Fusion Style


Welcome to a whole new way to look at industrial design styling which, actually, involves a lot of inspiration from history. Here are some ideas that can make any product design better.

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Citizens: Revolt and re-boot!

It is time to re-boot our thinking of the current aesthetics in industrial design. I am calling this new movement 'Fusion Style,’ with reasons explained below. The following Manifesto attempts to explain what Fusion Style is, what it is not, and why you should care.

This Manifesto will also formally organize ideas and trends, some old and some new, that have been gaining traction and attention for a long time.

The interior of a fusion reactor

Why the name?

As atomic energy was first being commercialized, it became synonymous with this optimistic era where ‘anything was possible’ and the new name was used to describe the designs of the time.

Inspired by the mid-century Atomic Style, with its dynamic and futuristic forms, Fusion Style is both an extension and fresh re-interpretation of that design language.

The retro computer Philco PC

The SchultzeWORKS-designed Philco PC, inspired by the 1950’s Philco Predicta TV. Housing the latest hardware, it can be easily upgraded.

GM Firebird concept car

The pinnacle of Atomic Style. No, it wasn't designed to fly. It’s a car.

A line-up of smart phones that all look alike

A dumb line-up of five smart phones that are very busy copying each other. Name them all and win a prize! Sorry, it’s impossible.

"Fusion Style incorporates familiar or historical elements, often re-inventing & combining them, but should always use the latest technology available."

But why do we need it?

This philosophy is a reaction to the shortcomings of current design trends, especially in the technology space. We have increasingly shiny, featureless, and impersonal designs that leave people cold.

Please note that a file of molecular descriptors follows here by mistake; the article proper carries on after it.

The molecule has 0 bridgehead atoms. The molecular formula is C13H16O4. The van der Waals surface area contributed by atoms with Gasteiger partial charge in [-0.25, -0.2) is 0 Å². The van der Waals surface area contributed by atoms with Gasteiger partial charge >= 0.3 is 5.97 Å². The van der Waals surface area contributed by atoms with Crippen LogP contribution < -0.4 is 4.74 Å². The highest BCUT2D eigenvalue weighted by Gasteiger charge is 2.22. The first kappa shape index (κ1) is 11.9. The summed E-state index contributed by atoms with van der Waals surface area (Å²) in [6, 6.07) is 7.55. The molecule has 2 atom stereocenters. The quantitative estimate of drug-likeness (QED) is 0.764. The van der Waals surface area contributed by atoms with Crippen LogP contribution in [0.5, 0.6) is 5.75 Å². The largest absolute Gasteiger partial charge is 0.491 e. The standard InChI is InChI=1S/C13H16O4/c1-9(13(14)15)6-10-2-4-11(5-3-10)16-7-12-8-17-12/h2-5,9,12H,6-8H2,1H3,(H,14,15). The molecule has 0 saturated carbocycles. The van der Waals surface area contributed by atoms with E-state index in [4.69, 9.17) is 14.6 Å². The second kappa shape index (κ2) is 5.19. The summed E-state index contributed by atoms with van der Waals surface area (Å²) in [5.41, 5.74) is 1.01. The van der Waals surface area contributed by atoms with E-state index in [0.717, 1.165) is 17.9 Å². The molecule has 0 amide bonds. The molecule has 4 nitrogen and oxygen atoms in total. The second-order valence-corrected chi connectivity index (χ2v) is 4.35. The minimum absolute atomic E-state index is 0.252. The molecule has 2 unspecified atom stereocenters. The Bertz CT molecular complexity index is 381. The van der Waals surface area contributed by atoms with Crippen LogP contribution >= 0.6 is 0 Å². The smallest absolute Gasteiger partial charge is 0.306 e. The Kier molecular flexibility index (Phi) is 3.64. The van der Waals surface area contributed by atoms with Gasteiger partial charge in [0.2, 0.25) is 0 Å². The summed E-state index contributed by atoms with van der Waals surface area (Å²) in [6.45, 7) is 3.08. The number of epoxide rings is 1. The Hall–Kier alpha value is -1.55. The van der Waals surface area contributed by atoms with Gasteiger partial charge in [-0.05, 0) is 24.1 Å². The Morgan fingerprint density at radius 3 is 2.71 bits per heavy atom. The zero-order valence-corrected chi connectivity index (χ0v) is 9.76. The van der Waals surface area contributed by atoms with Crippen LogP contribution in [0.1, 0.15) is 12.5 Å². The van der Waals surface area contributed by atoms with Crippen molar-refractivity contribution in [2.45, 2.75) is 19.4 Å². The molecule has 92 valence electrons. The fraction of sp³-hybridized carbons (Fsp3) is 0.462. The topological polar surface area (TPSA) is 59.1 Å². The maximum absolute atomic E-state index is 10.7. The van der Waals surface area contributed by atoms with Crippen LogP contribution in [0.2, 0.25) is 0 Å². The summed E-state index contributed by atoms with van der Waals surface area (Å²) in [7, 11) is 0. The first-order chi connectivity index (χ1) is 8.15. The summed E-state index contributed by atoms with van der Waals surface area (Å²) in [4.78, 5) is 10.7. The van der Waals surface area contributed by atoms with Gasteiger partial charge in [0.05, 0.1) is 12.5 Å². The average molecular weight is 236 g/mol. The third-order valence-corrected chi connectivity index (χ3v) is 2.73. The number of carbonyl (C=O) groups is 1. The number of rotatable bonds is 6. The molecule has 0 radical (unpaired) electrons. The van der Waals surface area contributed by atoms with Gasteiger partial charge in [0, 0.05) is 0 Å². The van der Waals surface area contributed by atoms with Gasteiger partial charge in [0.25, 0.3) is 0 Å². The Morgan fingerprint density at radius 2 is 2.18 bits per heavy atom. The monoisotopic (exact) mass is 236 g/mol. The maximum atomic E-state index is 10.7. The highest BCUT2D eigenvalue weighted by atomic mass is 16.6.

Even worse, designs are often confusingly similar, with each iteration making incremental changes and moving closer to their competition. Companies that copy each other have thus achieved “anti-branding,” purely by attempting to do the exact opposite.

Now I get it.

Using a power analogy, fusion power is simply the next step, or the high(er)-tech successor to atomic power.

Equally useful, the word fusion also describes a tasty mixture of different foods or music. It is this creative and original blend of the new and the familiar that make it different and special.

A fusion dish of red roast duck curry.

A fusion dish of red roast duck curry. Too spicy for me, but you get the point.

The interior of a fusion reactor

Inside a fusion reactor, temperatures reach 100 million degrees. Matter and bad ideas will fuse together.

Proceed at your peril

It is feared that the current design trend of monochromatic shininess will reach a point where all objects will someday look like black mirrored cubes (or paper-thin rectangles) with no obvious controls.

And then, six to 12 months later, the next mirrored cube will come out, slightly shinier or thinner, requiring everyone to dump their current model ... and probably buy new cables.

Isn't this just retro?

It is tempting to call this ‘retro,’ but Fusion Style is so much more. It is thoroughly current, high-tech, and innovative. Fusion incorporates recognizable elements of history and personality to provide a more emotional connection.

This connection between product and user, when successful, is what makes you want to hang on to your investment long after a newer model has been released.

In contrast, retro styling can be superficial, particularly when it involves re-issuing design classics ‘verbatim.’ This hollow approach also leaves out quality materials and current advances in technology that would otherwise make it far more usable.

The award-winning Roto-Retro phone designed by SchultzeWORKS

The roto:retro was designed by SchultzeWORKS to be a clean break from the trend of “shiny black slab” form factors. By going in a new direction — while also honoring the past — this design bridges the gap between sterile, feature-filled products and the iconic simplicity of early telephone designs. This design won First Place in the LG Innovation Challenge / International Competition.